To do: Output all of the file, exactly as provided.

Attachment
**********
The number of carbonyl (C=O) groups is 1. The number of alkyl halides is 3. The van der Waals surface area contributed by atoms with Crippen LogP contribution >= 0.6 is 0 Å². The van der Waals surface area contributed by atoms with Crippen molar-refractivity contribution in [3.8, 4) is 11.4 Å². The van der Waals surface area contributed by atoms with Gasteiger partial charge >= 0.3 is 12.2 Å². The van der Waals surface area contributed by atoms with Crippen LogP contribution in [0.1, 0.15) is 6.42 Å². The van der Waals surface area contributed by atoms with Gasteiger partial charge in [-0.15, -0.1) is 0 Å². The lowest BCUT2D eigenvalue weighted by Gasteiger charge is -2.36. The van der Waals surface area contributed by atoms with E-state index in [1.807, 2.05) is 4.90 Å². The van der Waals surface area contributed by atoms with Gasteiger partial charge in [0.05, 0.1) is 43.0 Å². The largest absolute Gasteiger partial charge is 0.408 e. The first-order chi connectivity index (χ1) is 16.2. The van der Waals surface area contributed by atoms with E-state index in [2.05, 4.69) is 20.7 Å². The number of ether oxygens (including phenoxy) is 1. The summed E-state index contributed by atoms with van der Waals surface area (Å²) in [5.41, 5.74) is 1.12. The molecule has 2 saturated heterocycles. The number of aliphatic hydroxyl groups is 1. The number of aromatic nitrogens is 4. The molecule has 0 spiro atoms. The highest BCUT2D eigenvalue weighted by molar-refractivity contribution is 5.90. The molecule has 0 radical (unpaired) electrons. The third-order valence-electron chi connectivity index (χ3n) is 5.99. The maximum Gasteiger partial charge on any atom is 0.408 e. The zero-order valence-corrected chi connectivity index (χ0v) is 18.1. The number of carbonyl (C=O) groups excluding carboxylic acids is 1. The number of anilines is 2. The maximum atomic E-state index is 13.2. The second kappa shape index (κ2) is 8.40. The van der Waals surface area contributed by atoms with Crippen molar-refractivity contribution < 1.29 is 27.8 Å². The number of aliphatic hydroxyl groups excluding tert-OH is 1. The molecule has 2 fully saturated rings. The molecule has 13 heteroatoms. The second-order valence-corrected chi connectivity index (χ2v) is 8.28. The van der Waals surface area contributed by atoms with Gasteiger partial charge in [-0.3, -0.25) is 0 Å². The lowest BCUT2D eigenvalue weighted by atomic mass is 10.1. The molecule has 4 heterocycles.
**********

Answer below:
The number of carbonyl (C=O) groups is 1. The number of alkyl halides is 3. The van der Waals surface area contributed by atoms with Crippen LogP contribution >= 0.6 is 0 Å². The van der Waals surface area contributed by atoms with Crippen molar-refractivity contribution in [3.8, 4) is 11.4 Å². The van der Waals surface area contributed by atoms with Gasteiger partial charge >= 0.3 is 12.2 Å². The van der Waals surface area contributed by atoms with Crippen LogP contribution in [0.1, 0.15) is 6.42 Å². The van der Waals surface area contributed by atoms with Gasteiger partial charge in [-0.15, -0.1) is 0 Å². The lowest BCUT2D eigenvalue weighted by Gasteiger charge is -2.36. The van der Waals surface area contributed by atoms with E-state index in [1.807, 2.05) is 4.90 Å². The van der Waals surface area contributed by atoms with Gasteiger partial charge in [0.05, 0.1) is 43.0 Å². The largest absolute Gasteiger partial charge is 0.408 e. The first-order chi connectivity index (χ1) is 16.2. The van der Waals surface area contributed by atoms with E-state index in [2.05, 4.69) is 20.7 Å². The number of ether oxygens (including phenoxy) is 1. The summed E-state index contributed by atoms with van der Waals surface area (Å²) in [5.41, 5.74) is 1.12. The molecule has 2 saturated heterocycles. The number of aliphatic hydroxyl groups is 1. The number of aromatic nitrogens is 4. The molecule has 0 spiro atoms. The highest BCUT2D eigenvalue weighted by molar-refractivity contribution is 5.90. The molecule has 0 radical (unpaired) electrons. The third-order valence-electron chi connectivity index (χ3n) is 5.99. The maximum Gasteiger partial charge on any atom is 0.408 e. The zero-order valence-corrected chi connectivity index (χ0v) is 18.1. The number of carbonyl (C=O) groups excluding carboxylic acids is 1. The number of anilines is 2. The maximum atomic E-state index is 13.2. The second kappa shape index (κ2) is 8.40. The van der Waals surface area contributed by atoms with Crippen molar-refractivity contribution < 1.29 is 27.8 Å². The number of aliphatic hydroxyl groups excluding tert-OH is 1. The molecule has 2 fully saturated rings. The molecule has 13 heteroatoms. The second-order valence-corrected chi connectivity index (χ2v) is 8.28. The van der Waals surface area contributed by atoms with Gasteiger partial charge in [-0.3, -0.25) is 0 Å². The lowest BCUT2D eigenvalue weighted by atomic mass is 10.1. The molecule has 4 heterocycles.